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Not everyone can talk about the topics and issues that first responders encounter. You see and experience things that are unthinkable to most, and that’s why peer support is important. Your peers know what it’s like, they share your perspective, and they are ready to help their fellow responders. You are not alone.
You’ve noticed some concerning signs that one of your co-workers is struggling, and you want to be supportive, but you don’t know if you should get involved. What can you do?
Public safety professionals depend on each other for scene management and effective response, especially when safety is at stake. This teamwork approach can also apply to mental well-being.
If you notice that a peer seems to be having a hard time, don’t wait for them to ask for help. Even if it feels somewhat uncomfortable, start a conversation. Simply asking how they’re doing lets them know you care — and they don’t have to struggle alone.
Use these tips and conversation starters to help support a peer who may be struggling.
If your peer doesn’t want to talk about it, it’s best not to try to force a conversation. Just let them know that you care, and you’re willing to listen.
If your peer wants to talk:
There may be times when you feel very worried about a coworker. They may have said something that alerted you to a more serious level of concern, or perhaps joked in a manner that could be taken the wrong way. If you’re concerned about a peer’s safety, don’t hesitate to respond.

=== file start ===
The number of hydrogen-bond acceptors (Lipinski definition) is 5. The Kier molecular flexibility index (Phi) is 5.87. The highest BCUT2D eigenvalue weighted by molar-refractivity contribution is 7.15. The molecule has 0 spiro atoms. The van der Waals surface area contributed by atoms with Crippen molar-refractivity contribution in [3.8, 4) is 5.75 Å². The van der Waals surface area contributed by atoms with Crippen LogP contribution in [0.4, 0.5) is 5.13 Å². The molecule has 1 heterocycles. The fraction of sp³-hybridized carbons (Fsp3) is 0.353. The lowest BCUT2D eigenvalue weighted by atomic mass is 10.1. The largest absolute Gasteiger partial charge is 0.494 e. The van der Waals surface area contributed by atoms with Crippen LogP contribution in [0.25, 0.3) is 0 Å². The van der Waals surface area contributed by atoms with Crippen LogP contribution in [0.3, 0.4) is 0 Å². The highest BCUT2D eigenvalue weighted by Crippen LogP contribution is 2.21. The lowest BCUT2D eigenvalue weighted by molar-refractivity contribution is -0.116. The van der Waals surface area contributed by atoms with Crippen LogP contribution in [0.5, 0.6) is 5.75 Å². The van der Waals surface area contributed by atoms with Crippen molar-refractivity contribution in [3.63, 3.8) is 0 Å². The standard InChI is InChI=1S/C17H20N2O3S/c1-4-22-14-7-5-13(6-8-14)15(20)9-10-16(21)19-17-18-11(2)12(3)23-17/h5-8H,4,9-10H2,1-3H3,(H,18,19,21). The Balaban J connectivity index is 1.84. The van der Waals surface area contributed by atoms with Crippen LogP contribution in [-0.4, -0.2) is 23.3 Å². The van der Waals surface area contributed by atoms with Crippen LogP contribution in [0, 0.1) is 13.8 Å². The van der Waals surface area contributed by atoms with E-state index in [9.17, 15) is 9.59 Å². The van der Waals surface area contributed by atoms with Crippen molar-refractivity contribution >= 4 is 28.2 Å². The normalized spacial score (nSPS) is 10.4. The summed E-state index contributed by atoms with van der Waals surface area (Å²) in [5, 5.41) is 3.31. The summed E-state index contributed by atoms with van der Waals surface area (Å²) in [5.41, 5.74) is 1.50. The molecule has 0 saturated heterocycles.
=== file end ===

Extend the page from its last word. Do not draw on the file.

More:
If you feel that a peer may be considering suicide, it’s important to ask the question directly. This can seem like a hard thing to do, but it consists of one simple question: “Are you thinking about killing yourself?”
When you ask about suicide directly, it gives the person the opportunity to answer honestly and ask for help if they need it. If they say “no,” listen to what they express, and remind them that resources and support are available to help them cope and prevent an escalation of symptoms.
If they answer “yes,” do not leave them alone. Stay with them to make sure they’re safe, and call or text a crisis line for immediate support.
Firefighter Behavioral Health Alliance provides a suicide self-screening questionnaire, and the American Foundation for Suicide Prevention offers additional information and research, as well as resources and personal stories.
NAMI Frontline Wellness offers no-cost course materials for 1-1 Peer Support Leader training for fire and EMS, as well as law enforcement professionals. To learn more, contact your local NAMI or email email@example.com.
by Lt Maple, Paulding County FD
For everyone on the front lines – we are all in this together.